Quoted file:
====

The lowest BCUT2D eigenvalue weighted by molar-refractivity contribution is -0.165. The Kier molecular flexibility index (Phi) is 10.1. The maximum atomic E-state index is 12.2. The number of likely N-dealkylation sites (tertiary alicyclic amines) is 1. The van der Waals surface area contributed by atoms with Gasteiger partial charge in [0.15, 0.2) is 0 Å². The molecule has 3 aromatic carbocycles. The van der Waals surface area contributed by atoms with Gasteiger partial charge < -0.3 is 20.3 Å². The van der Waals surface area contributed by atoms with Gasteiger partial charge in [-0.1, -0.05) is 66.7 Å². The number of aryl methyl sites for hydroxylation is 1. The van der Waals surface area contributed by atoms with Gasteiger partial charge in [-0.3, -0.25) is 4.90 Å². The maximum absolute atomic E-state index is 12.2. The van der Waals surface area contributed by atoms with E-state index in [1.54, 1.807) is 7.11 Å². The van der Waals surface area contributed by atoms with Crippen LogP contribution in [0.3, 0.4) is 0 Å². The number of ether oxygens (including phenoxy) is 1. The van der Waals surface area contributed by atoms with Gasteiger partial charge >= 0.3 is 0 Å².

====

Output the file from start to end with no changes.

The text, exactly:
The lowest BCUT2D eigenvalue weighted by molar-refractivity contribution is -0.165. The Kier molecular flexibility index (Phi) is 10.1. The maximum atomic E-state index is 12.2. The number of likely N-dealkylation sites (tertiary alicyclic amines) is 1. The van der Waals surface area contributed by atoms with Gasteiger partial charge in [0.15, 0.2) is 0 Å². The molecule has 3 aromatic carbocycles. The van der Waals surface area contributed by atoms with Gasteiger partial charge < -0.3 is 20.3 Å². The van der Waals surface area contributed by atoms with Gasteiger partial charge in [-0.1, -0.05) is 66.7 Å². The number of aryl methyl sites for hydroxylation is 1. The van der Waals surface area contributed by atoms with Gasteiger partial charge in [-0.3, -0.25) is 4.90 Å². The maximum absolute atomic E-state index is 12.2. The van der Waals surface area contributed by atoms with E-state index in [1.54, 1.807) is 7.11 Å². The van der Waals surface area contributed by atoms with Crippen LogP contribution in [0.3, 0.4) is 0 Å². The number of ether oxygens (including phenoxy) is 1. The van der Waals surface area contributed by atoms with Gasteiger partial charge >= 0.3 is 0 Å².